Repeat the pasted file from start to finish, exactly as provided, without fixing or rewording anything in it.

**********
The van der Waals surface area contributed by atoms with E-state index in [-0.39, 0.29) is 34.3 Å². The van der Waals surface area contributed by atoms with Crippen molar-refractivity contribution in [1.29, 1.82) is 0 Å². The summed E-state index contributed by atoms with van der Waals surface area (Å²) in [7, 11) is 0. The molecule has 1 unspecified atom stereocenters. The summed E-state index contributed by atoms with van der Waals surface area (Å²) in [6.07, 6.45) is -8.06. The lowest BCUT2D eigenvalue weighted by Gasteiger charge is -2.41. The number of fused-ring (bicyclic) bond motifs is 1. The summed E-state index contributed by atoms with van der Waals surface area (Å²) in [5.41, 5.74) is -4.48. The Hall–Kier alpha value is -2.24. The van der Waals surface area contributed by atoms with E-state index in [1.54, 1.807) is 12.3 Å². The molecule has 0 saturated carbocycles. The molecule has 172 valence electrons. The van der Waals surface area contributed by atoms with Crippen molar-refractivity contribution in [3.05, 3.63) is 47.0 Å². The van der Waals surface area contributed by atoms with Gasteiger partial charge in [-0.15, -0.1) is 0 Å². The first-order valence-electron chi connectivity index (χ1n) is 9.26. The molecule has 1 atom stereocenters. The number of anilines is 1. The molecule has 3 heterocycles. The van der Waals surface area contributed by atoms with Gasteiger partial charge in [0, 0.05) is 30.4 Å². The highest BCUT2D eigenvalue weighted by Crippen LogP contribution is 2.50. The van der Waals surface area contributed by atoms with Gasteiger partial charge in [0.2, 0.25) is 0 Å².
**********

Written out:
The van der Waals surface area contributed by atoms with E-state index in [-0.39, 0.29) is 34.3 Å². The van der Waals surface area contributed by atoms with Crippen molar-refractivity contribution in [1.29, 1.82) is 0 Å². The summed E-state index contributed by atoms with van der Waals surface area (Å²) in [7, 11) is 0. The molecule has 1 unspecified atom stereocenters. The summed E-state index contributed by atoms with van der Waals surface area (Å²) in [6.07, 6.45) is -8.06. The lowest BCUT2D eigenvalue weighted by Gasteiger charge is -2.41. The number of fused-ring (bicyclic) bond motifs is 1. The summed E-state index contributed by atoms with van der Waals surface area (Å²) in [5.41, 5.74) is -4.48. The Hall–Kier alpha value is -2.24. The van der Waals surface area contributed by atoms with E-state index in [1.54, 1.807) is 12.3 Å². The molecule has 0 saturated carbocycles. The molecule has 172 valence electrons. The van der Waals surface area contributed by atoms with Crippen molar-refractivity contribution in [3.05, 3.63) is 47.0 Å². The van der Waals surface area contributed by atoms with Gasteiger partial charge in [-0.15, -0.1) is 0 Å². The first-order valence-electron chi connectivity index (χ1n) is 9.26. The molecule has 1 atom stereocenters. The number of anilines is 1. The molecule has 3 heterocycles. The van der Waals surface area contributed by atoms with Gasteiger partial charge in [0, 0.05) is 30.4 Å². The highest BCUT2D eigenvalue weighted by Crippen LogP contribution is 2.50. The van der Waals surface area contributed by atoms with Gasteiger partial charge in [0.2, 0.25) is 0 Å².